Netflix unveil their update of an old sci-fi classic…
Starring: Molly Parker, Toby Stephens, Taylor Russell, Mina Sundwall, Maxwell Jenkins, Parker Posey
Series developed by: Matt Sazama and Burk Sharpless (Lost in Space created by Irwin Allen)
Written by: Matt Sazama and Burk Sharpless / Episode directed by: Neil Marshall
What’s it about?
Stranded on an alien world, the Robinson family are thrust into a desperate struggle for survival and discover that they may not be alone…
Netflix hit the mark again with another lavishly produced and compulsively watchable original series as the streaming giant launches their update of the cult classic television series, Lost in Space. Originally running for three seasons between 1965 and 1968, Irwin Allen’s Lost in Space was of its time presenting family-friendly comic book sci-fi adventure stories on a far lighter and more simplistic level than Gene Rodenberry’s Star Trek. That’s not to say that the original Lost in Space isn’t without its charm and can still be viewed as a nostalgic guilty pleasure but in the age of sophisticated drama and blockbuster spectacle television viewers have become accustomed to, any new version of the series would need to be representative of modern times.
Developed by Matt Sazama and Burk Sharpless (Gods of Egypt) and sticking to Irwin Allen’s basic premise of the ‘Space Family Robinson’, the Netflix reboot of Lost in Space sees the Robinson family – Dad John (Toby Stephens – Die Another Day), Mum Maureen (Molly Parker – House of Cards) and children Judy (Taylor Russell), Penny (Mina Sundwall) and Will (Maxwell Jenkins) – crash land on an unknown alien planet following the destruction of their mother ship, carrying human colonists in search of a new home. Forced to think on their feet in a desperate attempt to survive, the events of this first episode (aptly titled “Impact”) are filled with drama, crisis and fantastic visuals that’s sure to keep viewers hooked throughout the ten episodes comprising season 1.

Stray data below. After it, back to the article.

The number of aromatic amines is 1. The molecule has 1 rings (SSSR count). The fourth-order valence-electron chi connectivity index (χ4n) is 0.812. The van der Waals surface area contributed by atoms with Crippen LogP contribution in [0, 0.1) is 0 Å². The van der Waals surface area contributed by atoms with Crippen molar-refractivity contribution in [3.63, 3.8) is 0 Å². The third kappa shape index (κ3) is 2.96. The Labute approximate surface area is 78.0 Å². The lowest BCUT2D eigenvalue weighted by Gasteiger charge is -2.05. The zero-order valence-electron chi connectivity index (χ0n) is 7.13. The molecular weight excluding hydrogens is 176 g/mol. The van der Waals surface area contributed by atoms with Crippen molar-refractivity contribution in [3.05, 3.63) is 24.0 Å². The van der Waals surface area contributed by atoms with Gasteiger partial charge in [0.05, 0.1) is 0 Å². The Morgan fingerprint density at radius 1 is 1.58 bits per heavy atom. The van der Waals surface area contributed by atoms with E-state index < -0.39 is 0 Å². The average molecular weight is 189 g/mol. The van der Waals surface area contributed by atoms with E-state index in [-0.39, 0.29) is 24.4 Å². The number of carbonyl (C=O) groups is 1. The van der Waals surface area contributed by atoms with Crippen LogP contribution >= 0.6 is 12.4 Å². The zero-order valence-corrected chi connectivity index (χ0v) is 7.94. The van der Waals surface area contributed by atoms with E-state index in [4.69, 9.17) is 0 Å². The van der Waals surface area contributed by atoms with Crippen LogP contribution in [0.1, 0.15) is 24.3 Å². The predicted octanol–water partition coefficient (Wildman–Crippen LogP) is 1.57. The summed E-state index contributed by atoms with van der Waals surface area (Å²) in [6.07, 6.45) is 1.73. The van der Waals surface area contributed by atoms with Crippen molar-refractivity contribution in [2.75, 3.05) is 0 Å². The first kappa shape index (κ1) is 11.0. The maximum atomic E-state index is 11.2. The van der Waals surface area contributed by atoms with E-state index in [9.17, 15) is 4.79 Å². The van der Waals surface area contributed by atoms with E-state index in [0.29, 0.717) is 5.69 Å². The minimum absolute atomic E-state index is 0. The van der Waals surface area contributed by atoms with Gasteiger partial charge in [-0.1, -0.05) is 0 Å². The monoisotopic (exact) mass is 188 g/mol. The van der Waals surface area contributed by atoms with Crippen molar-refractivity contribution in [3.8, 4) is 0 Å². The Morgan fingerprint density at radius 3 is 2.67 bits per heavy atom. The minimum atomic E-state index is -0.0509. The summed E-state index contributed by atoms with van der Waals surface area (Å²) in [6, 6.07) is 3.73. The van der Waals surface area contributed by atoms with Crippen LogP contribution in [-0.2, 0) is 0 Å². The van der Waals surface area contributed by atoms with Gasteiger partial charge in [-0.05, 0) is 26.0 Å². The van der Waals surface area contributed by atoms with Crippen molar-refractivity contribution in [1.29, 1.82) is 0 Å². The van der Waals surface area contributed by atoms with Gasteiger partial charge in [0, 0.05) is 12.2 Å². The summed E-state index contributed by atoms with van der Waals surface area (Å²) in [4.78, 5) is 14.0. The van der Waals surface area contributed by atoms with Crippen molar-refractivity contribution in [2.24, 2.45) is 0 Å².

What’s immediately evident is that the tone of the series is more mature and a little bit darker than the 1960s Lost in Space and indeed the 1998 feature film. It’s certainly not bleak to the point of ‘grim’ but there’s a palpable sense of danger and a fairly realistic approach to how the Robinson family face their unexpected predicament. It’s also of benefit to the characters that, here, the Robinson unit is more grounded and dysfunctional than the picture-perfect family of the original series, there are disagreements between parents John and Maureen, Judy and Penny bicker at times and Will, though a genius, has doubts and insecurities just like any real world 11 year old. Despite some interpersonal tension, there is an underlying current of hope – and heart – as the Robinsons find a way to work things out together. It certainly helps that the casting is solid (bolstered by good writing), Stephens and Parker are the typically strong leads but there’s much to be said of the talents of Taylor Russell, Mina Sundwall and in particular, Maxwell Jenkins whose believable portrayal of Will is a highlight.
Another masterstroke is the use of flashbacks that gently fill in the back story, from the catastrophic event that decimates the habitability of Earth and the subsequent initiation of the colony mission to the complications in the lives of John, Maureen and their children. Just enough information is provided in episode 1 to offer a decent enough grasp on the essentials but it seems likely that the flashbacks will continue during the course of the season.
Of course, it wouldn’t be Lost in Space without the iconic robot and the 2018 version is a great twist on the original and a nifty element of ambiguity that comes with young Will’s companion (check out the episode to find out more). Whilst there’s only a fleeting introduction of Dr. Smith (as well as Ignacio Serricchio’s Don West), Parker Posey (Superman Returns) makes an instant impression of a potentially more complex iteration of the character first played by Jonathan Harris (and Gary Oldman in the 1998 film). It all adds up to a positive start for a promising series.
The bottom line: With Lost in Space, Netflix deliver another binge-worthy original series with an epic reboot of an old favourite.
All ten episodes of Lost in Space season 1 are available to stream now on Netflix.